It is desirable to provide a system and method for detecting and monitoring episodes of respiratory disturbances based on a physiological signal sensed by an implantable sensor, which disturbances may be associated with a particular pathological condition. Monitoring of respiratory disturbances may be used for diagnostic or prognostic purposes and may further be used for triggering other types of patient monitoring or the delivery of a desired therapy.

SUMMARY OF THE INVENTION

The present invention provides a system and method for monitoring a patient's respiration for the purposes of detecting respiratory disturbances related to a pathological condition. A system includes an implantable sensor in association with an implanted device. The implantable sensor provides a signal that varies with the respiration cycle such that at least a respiration rate, and optionally other respiration features, may be derived or extracted from the sensed signal. Digitized signal data is provided as input to a respiratory disturbance detection algorithm. The detection algorithm detects a respiratory disturbance when measured respiration parameters meet predetermined detection criteria such as an apnea or hyponea threshold. The detection algorithm may be implemented in the internal device, which may respond to a respiratory disturbance detection by delivering a therapy or collecting and storing physiological data relating to the respiration signal and/or other physiological signals sensed by the implanted device. In an alternative embodiment, the detection algorithm may be implemented in an external device. Digitized signal data may be stored in the implanted device and uplinked to the external device for post-processing and detection of respiratory disturbances. Detected respiration disturbances may be flagged and physician alert generated.

Metrics of detected respiratory disturbances may be made and tracked over time to monitor worsening or improvement of the disordered breathing condition. Preferred metrics include apnea length, hyperpnea length, periodic breathing cycle length, and number of disturbances detected. An additional assessment of cardiac function may be made based on these metrics and/or by determining a “circulatory delay time” based on detection of respiratory disturbances and monitoring blood oxygen saturation. Circulatory delay time (CDT), which is correlated inversely to cardiac output, may be determined as the time from the end of an apnea, hypopnea or the beginning of a hyperpnea episode to the subsequent minimum in oxygen saturation. The reader should note that typically a apnea-hyperpnea cycle and the nearly-sinusoidal SaO2 signal are usually slightly out of phase, so minimum SaO2 (e.g., due to apnea) occurs during a hyperpnea event window and a peak SaO2 (e.g., due to subsequent hyperpnea) occurs during an adjacent apnea event window. Thus, CDT can not only be measured from the beginning of hyperpnea period to min SaO2, but can be estimated by measuring the time from the beginning of hyperpnea to max SaO2. In one embodiment, an implantable oximeter may be used in association with the implantable device. In an alternative embodiment, an external oximeter may be used with the oxygen saturation signal communicated to the implantable device by telemetry for determination of circulatory delay time. Circulatory delay time and metrics of respiratory disturbances can be useful in indirectly monitoring cardiac function.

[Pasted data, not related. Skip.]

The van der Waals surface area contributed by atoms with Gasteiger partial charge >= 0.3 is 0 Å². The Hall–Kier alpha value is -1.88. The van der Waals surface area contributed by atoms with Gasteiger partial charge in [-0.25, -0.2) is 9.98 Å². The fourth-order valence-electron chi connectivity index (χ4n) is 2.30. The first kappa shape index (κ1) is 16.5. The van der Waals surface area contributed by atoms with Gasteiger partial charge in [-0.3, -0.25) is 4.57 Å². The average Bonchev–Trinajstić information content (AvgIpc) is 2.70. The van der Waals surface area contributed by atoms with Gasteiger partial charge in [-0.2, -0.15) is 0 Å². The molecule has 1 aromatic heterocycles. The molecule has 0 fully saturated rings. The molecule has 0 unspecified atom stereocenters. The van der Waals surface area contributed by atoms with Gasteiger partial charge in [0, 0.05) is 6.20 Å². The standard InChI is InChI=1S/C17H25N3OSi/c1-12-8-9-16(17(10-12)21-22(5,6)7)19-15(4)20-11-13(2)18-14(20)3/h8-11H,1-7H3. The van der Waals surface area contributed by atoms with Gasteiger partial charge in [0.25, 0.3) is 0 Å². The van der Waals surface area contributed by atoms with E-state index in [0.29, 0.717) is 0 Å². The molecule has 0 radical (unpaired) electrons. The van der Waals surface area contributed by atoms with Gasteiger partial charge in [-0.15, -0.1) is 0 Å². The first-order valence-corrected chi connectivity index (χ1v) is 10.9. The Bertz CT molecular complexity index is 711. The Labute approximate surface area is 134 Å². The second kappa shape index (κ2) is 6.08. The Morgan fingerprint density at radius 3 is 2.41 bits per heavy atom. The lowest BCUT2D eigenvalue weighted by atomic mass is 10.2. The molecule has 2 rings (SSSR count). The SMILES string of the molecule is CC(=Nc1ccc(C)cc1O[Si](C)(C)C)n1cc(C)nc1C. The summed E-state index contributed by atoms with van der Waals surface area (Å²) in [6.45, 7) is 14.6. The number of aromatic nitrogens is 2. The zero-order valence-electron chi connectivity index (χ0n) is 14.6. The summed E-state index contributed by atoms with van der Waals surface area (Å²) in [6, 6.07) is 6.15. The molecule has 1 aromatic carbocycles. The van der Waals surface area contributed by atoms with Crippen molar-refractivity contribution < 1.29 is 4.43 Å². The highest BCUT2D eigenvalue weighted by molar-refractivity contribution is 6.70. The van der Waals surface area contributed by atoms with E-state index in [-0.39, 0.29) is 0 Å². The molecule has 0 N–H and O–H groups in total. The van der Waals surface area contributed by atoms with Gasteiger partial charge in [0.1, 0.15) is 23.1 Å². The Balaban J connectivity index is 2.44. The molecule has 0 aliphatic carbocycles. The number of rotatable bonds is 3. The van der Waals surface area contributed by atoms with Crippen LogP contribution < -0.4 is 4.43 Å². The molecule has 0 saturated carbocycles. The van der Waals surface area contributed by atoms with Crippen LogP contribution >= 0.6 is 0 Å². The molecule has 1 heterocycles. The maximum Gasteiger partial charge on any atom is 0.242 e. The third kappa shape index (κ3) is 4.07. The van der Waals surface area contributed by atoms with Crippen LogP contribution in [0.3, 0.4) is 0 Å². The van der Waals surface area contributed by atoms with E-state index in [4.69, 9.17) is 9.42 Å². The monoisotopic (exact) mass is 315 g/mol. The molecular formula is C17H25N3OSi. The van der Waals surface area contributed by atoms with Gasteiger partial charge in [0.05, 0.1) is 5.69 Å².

A system and method provided in accordance with the present invention allow respiratory disturbances associated with a pathologic condition to be detected based on sensing a physiological signal using an implantable sensor. Such chronic, ambulatory monitoring of respiration allows prompt recognition of changes or worsening of a patient's condition, even through remote monitoring, making early intervention and treatment possible.

BRIEF DESCRIPTION OF THE DRAWINGS

FIG. 1 is a flow chart providing an overview of methods included in the present invention for detecting a respiratory disturbance.

FIG. 2 is a flow chart summarizing steps included in one embodiment of the present invention for monitoring respiratory disturbances based on impedance sensing.

FIG. 3 is a flow chart providing additional details regarding methods for determining metrics of respiratory disturbances in one embodiment of the present invention.

FIG. 4A is a flow chart summarizing steps included in an alternative embodiment of a method for monitoring for respiratory disturbances.

FIG. 4B is a flow chart summarizing steps included in an alternative embodiment of a method for monitoring for respiratory disturbances that includes a sensor cross-check.

FIG. 5 is a flow chart summarizing an additional feature for determining a “circulatory delay time” that may be included in methods for monitoring for respiratory disturbances in a heart failure patients.

FIG. 6 is a flow chart summarizing steps included in a method for assessing cardiac function from respiratory disturbance metrics.

FIG. 7 is a high-level schematic diagram illustrating the implementation of the methods included in the present invention in a system that includes an implantable sensor associated with an implantable device and an external device in telemetric communication with the implanted device.

DETAILED DESCRIPTION OF THE INVENTION

As indicated above, the present invention is directed at providing a system and method for chronically monitoring respiration for pathological respiratory disturbances. Respiratory disturbances may be associated with obstructive or central sleep apnea, Cheyne-Stokes breathing, Kussmaul breathing, asthma, and Cystic fibrosis or other types of disordered breathing patterns. Such breathing patterns, particularly sleep apnea and nocturnal Cheyne-Stokes breathing, may go undetected without chronic monitoring. FIG. 1 is a flow chart providing an overview of methods included in the present invention for detecting a respiratory disturbance.